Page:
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Medline ® Abstract for Reference 2

of 'Perioral (periorificial) dermatitis'

Perioral dermatitis: a 12-year review.
Wilkinson DS, Kirton V, Wilkinson JD
Br J Dermatol. 1979;101(3):245.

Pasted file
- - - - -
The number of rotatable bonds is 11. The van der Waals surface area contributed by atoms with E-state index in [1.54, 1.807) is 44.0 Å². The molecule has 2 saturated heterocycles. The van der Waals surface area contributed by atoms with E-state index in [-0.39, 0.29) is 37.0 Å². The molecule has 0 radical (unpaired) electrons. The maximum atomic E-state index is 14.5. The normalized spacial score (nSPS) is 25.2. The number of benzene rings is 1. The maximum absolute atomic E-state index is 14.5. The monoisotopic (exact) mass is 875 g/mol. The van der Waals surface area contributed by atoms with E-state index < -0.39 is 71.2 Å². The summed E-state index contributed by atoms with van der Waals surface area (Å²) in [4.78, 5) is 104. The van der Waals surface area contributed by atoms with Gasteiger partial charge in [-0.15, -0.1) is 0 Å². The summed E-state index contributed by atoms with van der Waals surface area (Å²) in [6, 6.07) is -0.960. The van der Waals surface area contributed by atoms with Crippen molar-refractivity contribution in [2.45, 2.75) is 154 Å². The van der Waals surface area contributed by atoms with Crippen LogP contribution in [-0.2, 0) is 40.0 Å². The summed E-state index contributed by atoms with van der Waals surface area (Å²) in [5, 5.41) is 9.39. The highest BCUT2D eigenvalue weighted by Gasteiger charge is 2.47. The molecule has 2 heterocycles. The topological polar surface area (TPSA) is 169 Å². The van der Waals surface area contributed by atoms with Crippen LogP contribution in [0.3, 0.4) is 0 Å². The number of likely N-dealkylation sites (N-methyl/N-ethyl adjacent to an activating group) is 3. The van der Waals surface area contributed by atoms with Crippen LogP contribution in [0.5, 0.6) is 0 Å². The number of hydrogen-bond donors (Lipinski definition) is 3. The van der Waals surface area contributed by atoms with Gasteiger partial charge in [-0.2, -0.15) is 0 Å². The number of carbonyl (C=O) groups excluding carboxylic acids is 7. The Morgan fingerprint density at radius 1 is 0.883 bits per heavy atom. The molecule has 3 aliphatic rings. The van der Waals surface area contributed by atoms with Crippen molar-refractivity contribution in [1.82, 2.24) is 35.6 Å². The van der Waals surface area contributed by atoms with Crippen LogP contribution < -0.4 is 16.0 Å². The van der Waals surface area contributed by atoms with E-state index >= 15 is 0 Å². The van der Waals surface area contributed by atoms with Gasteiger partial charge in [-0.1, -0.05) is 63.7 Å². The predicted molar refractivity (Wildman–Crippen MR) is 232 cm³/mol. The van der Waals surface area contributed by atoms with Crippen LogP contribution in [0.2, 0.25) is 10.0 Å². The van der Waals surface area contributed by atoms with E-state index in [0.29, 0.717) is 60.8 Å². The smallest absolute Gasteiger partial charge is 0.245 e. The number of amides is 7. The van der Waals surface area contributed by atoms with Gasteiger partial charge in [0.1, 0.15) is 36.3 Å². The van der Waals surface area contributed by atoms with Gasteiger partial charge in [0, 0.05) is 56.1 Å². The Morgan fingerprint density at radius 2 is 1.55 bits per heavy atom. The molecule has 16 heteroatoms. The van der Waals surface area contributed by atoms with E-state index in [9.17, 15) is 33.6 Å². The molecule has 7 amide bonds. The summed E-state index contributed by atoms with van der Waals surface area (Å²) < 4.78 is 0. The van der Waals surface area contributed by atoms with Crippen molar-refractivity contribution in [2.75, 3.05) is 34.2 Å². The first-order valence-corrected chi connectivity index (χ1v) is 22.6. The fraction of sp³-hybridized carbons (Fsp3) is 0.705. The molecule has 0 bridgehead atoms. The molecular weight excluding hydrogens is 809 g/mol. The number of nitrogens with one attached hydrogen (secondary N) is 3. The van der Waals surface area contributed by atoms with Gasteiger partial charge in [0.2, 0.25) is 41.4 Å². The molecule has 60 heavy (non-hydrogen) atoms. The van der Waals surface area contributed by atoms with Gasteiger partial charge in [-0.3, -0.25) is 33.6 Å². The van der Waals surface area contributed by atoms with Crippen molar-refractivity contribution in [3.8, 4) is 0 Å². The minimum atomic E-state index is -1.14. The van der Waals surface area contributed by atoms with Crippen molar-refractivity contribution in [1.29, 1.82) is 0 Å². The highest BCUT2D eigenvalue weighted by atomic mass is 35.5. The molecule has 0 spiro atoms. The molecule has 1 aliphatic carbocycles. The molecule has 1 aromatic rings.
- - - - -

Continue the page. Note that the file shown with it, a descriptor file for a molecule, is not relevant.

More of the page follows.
A continuing study of perioral dermatitis over a period of 12 years is presented. A distinction is made between various patterns of circumoral and paranasal dermatitis and the clinical picture that we describe as "perioral dermatitis". No cases were seen before 1966 but the number of patients presenting to hospital clinics or in private practice rose dramatically until 1970-1972, after which there has been a progressive fall in numbers. In this period, 259 patients were diagnosed as having the condition and of these 203, resident in an area of some 275,000 population and seen by one or other of us on at least two occasions, form the basis of this study. There were 173 females, fifteen males and fifteen children under 12 years of age. In many cases it was possible to suggest the primary lesion for which patients sought treatment. In sixty-nine patients this consisted of a para-oral eruption on the side of the chin and, in forty-one a paranasal erythematous dermatitis. The characteristic appearance and spread of the eruption to the glabella and eyelids are described. A few patients, mostly male, showed lesions around the eyelids only, from treatment of seborrhoeic dermatitis. All but nine of the patients acknowledged the use of potent (not necessarily fluorinated) topical corticosteroids over long periods; in many cases these were self-administered. Some of the children had been treated with preparations intended for their mothers. The numerous aetiological agents that have been incriminated as causes of this eruption are examined. We believe that the prolonged use of topical potent corticosteroids is the only one tenable from our observations. The role of hormonal factors and of local irritant agetns is examined in this context. Tetracyclines are curative in the great majority of patients in 6 weeks if local corticosteroids are discarded. Relapses are rare. Perioral dermatitis is a most satisfying condition to treat but several questions remain unanswered. The current "revolt" against all forms of cortisone may enable us to answer some of these in the near future.